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Care is a Four-Letter Verb, Poems by Molly O'Dell
Care is a Four-Letter Verb was conceived when Molly O'Dell finally accepted the fact that care, in her beloved profession, had become a noun. With poems, a bit of prose and a prayer, Molly explores multiple dimensions of experiences she cares about in her own life. A reader will enter clear streams, intimate landscapes, and catch snippets from the upbringing of a physician, her medicine and how she became comfortable in her own skin.
"'It's important work,/ gathering wildness' and I have long admired the poetry of Molly O'Dell for its careful attention to naming the natural world. In this, her second collection of writing, I am delighted to see the ways that Molly the poet and Molly the doctor are, of course, one and the same. One definition of 'ferning,' offered here is 'a forage into the under story,' and these poems and short prose pieces are fruitful forages into and beneath the many stories of a rich and observant life."-Pauletta Hansel, Cincinnati Poet Laureate, 2016-2018; Author of Coal Town Photograph and Palindrome, winner of Weatherford Award for best Appalachian Poetry
"Caution: Words ahead! Molly O'Dell's Care is a Four-Letter Verb tingles with descriptions of nature, family, and her experience as a physician. Close to the bone, her words are always vibrant and tangible. The reader feels them physically, as shapes in the mouth and expressions of deeply felt emotion. A wondrous read and a tactile delight."-Bernice L. Hausman, Chair, Department of Humanities, Penn State College of Medicine
"Molly O'Dell sees the whole picture in ' Care Is a Four-Letter Word, a celebration of what matters, from ferns to fairness to family betrayal. This poetry collection broke my heart and put it back together like a velvet patchwork quilt - hand-stitched, slightly skewed, and beating fiercer than before. O'Dell's poetry and prose is so elegant and fresh, I can't wait to read what she sees next."- Beth Macy, author of Dopesick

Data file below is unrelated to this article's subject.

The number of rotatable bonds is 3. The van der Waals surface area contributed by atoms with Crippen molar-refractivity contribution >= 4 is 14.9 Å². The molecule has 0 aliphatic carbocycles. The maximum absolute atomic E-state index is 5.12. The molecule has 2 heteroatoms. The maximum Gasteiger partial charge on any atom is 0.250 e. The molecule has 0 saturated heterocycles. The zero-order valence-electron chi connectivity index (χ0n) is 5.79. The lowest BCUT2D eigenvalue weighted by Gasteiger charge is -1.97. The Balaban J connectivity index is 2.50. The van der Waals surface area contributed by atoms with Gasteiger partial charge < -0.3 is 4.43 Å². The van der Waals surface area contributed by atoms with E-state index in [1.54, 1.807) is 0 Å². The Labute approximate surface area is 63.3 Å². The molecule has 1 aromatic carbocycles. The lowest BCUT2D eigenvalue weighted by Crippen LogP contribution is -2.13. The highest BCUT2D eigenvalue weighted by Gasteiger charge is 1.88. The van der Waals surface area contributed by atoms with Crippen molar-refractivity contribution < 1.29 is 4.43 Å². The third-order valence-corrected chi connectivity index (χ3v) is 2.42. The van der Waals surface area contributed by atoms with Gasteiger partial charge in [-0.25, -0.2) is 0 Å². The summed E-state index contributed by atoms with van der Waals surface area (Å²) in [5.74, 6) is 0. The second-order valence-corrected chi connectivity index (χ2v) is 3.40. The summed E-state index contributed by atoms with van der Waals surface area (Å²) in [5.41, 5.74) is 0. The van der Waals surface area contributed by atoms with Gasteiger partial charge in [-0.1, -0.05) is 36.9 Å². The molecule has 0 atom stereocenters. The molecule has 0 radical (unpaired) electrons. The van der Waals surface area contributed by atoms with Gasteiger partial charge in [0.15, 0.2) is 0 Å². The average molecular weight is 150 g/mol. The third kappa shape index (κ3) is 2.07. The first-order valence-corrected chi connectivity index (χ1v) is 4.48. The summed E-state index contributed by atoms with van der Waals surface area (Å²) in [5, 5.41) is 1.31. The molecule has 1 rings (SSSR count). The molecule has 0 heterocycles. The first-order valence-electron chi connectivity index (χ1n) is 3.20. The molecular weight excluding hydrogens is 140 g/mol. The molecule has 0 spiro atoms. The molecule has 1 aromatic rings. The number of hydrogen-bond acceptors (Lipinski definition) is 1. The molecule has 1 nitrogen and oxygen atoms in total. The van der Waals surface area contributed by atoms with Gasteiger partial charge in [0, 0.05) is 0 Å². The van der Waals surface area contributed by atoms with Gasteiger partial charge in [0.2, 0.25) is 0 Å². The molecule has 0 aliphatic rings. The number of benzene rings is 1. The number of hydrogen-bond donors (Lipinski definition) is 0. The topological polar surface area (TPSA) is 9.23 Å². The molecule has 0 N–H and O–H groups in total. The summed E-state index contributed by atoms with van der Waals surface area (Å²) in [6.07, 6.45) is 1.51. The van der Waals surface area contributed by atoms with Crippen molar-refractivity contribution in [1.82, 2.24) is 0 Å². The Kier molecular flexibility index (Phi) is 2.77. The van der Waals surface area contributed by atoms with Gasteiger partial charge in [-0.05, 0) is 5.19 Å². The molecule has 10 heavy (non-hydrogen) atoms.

"'Pain is such a lonely place,' O'Dell writes, but she brings compassion's company and a surgeon's keen eye to ease that loneliness. Blending the mini-essay with the narrative poem to yield a deeply observant world-building, O'Dell's book starts with a child's memory of receiving care in a rural hospital, and witnessing a black family being sent away without treatment. So begins a meditative memoir that, whether recalling the killing of an old mare, the creeping chauvinism of medical school, or the stitching up of a woman attacked with a broken whiskey bottle, uses each moment and memory, each betrayal and epiphany, to waken larger concerns, all in a lovely arc toward peace and even joy. 'Why not expose them like edges of velvet? Comb the fray,' she says, of scraps of old fabric - and so she does with her life, affirming with each page that 'it's discovery that keeps us well.'"-Corrie Williamson, author of The River Where You Forgot my Name and Sweet Husk
Molly O'Dell was born and raised in southwest Virginia where she practices medicine, writes and spends as much time outdoors as each day allows. She received an MD from the Medical College of Virginia and an MFA from the University of Nebraska. Her poems and essays have appeared in her favorite medical and literary journals and her chapbook, Off the Chart, was published in 2015.